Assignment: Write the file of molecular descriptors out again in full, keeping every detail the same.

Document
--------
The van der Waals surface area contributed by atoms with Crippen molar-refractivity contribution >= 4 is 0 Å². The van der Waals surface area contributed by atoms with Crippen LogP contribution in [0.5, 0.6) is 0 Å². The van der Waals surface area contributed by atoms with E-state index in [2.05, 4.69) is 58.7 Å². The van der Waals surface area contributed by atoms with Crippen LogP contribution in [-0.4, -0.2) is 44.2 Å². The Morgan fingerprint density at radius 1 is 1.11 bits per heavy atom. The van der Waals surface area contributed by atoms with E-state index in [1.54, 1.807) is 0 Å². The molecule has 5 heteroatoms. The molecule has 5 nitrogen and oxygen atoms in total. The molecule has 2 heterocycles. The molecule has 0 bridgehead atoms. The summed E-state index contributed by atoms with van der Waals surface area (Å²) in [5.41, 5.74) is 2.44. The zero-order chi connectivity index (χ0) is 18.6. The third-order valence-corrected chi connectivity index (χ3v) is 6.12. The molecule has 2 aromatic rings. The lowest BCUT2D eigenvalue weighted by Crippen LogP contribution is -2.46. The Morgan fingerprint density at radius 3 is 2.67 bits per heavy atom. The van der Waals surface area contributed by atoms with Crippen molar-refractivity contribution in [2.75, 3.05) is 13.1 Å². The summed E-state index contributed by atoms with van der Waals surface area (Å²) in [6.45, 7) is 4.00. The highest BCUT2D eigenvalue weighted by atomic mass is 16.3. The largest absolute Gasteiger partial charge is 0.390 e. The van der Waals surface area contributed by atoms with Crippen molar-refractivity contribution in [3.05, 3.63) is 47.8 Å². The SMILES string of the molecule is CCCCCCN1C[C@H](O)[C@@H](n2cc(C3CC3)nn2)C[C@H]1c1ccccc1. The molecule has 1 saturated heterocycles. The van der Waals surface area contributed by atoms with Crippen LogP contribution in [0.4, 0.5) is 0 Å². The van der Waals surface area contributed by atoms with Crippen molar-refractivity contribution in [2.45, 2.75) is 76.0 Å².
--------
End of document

The van der Waals surface area contributed by atoms with Crippen molar-refractivity contribution >= 4 is 0 Å². The van der Waals surface area contributed by atoms with Crippen LogP contribution in [0.5, 0.6) is 0 Å². The van der Waals surface area contributed by atoms with E-state index in [2.05, 4.69) is 58.7 Å². The van der Waals surface area contributed by atoms with Crippen LogP contribution in [-0.4, -0.2) is 44.2 Å². The Morgan fingerprint density at radius 1 is 1.11 bits per heavy atom. The van der Waals surface area contributed by atoms with E-state index in [1.54, 1.807) is 0 Å². The molecule has 5 heteroatoms. The molecule has 5 nitrogen and oxygen atoms in total. The molecule has 2 heterocycles. The molecule has 0 bridgehead atoms. The summed E-state index contributed by atoms with van der Waals surface area (Å²) in [5.41, 5.74) is 2.44. The zero-order chi connectivity index (χ0) is 18.6. The third-order valence-corrected chi connectivity index (χ3v) is 6.12. The molecule has 2 aromatic rings. The lowest BCUT2D eigenvalue weighted by Crippen LogP contribution is -2.46. The Morgan fingerprint density at radius 3 is 2.67 bits per heavy atom. The van der Waals surface area contributed by atoms with Crippen molar-refractivity contribution in [2.75, 3.05) is 13.1 Å². The summed E-state index contributed by atoms with van der Waals surface area (Å²) in [6.45, 7) is 4.00. The highest BCUT2D eigenvalue weighted by atomic mass is 16.3. The largest absolute Gasteiger partial charge is 0.390 e. The van der Waals surface area contributed by atoms with Crippen molar-refractivity contribution in [3.05, 3.63) is 47.8 Å². The SMILES string of the molecule is CCCCCCN1C[C@H](O)[C@@H](n2cc(C3CC3)nn2)C[C@H]1c1ccccc1. The molecule has 1 saturated heterocycles. The van der Waals surface area contributed by atoms with Crippen LogP contribution in [0.4, 0.5) is 0 Å². The van der Waals surface area contributed by atoms with Crippen molar-refractivity contribution in [2.45, 2.75) is 76.0 Å².